If you’ve studied lean manufacturing, this topic is likely very familiar to you, as it’s important to eradicate unnecessary effort from a lean manufacturing cycle. If this is familiar, you may have heard of the terms “muda, mura, and muri,” which are coined in the Toyota Production System process. For readers who aren’t familiar with those terms, muda is considered wasted activity, mura is having inconsistent levels of work to do, and muri is working harder in the future to make up for work in a backlog. If you’re interested in studying this further, take a look at the Toyota Production System and many popular lean methodology books, most of which discuss this at some detail ().

For the purposes of this article, the important thing to note is that you want to remove all of these issues from your day, so that you can utilize your time in the ways you desire to. By planning your day in advance, you remove much of the muda that would otherwise enter your day. The mura of your day may not be preventable, but having other tasks already on your agenda will enable you to get ahead of other tasks during downtime. And if you remove the mura from your day, you won’t have muri at a later point.

So now we’ve established the fact that living efficiently is important, and we’ve discussed the reasons why planning is critical for efficiency, but let’s talk about another element of efficient living: eradicating unwanted things from your day. Like I said before, your time is the most valuable asset we have, so why are we so frivolous with it? We should be willing to say “no” often to things that are unnecessarily burdensome or undesirable for us. If someone is asking you to attend an event that you have absolutely no desire to attend, you should say “no.” If someone asks you to do something for them that they have the ability to do themselves, or it is a task that should be performed by someone other than you, don’t be afraid to say “no.” Many successful people state that saying “no” is a crucial factor to their success, and while it may seem harsh to turn people down when they ask you to do something, it is imperative that you do so in order to prioritize your time. You’re not being mean if you tell someone that you don’t have the bandwidth to do something – in fact, not refusing items that would create burdensome work for you would result in you being mean to yourself.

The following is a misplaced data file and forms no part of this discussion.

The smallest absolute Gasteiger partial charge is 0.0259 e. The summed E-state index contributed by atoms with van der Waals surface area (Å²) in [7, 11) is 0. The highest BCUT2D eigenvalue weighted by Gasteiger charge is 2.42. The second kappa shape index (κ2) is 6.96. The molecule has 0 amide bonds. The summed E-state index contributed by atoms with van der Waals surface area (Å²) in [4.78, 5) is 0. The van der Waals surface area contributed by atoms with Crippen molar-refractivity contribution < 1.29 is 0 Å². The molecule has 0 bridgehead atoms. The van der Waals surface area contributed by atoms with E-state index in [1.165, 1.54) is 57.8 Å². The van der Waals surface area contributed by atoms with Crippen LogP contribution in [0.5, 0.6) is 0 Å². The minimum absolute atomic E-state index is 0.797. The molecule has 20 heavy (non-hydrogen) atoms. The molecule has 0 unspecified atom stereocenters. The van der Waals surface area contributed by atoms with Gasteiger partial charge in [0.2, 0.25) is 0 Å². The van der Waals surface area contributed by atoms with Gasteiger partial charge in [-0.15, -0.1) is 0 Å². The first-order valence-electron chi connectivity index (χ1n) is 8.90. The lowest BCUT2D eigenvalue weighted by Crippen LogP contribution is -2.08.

This doesn’t mean not to help people out; you should make it a priority to help others. But at the same time, you shouldn’t create excessive burden on yourself when you have more pertinent things to accomplish. It’s fine to spend time with your friends and family, but if the conversation isn’t enjoyable and productive, there is no benefit to you or your friend and you should move on to doing something else. Again, your time is the most valuable asset you have, and you need to treat it as such. If you begin treating your time as valuable, other people will see it as valuable as well, and your day will become more productive for everyone. That’s why time management is so important, and if you’re not proactively doing things to manage your time, today is the day to start!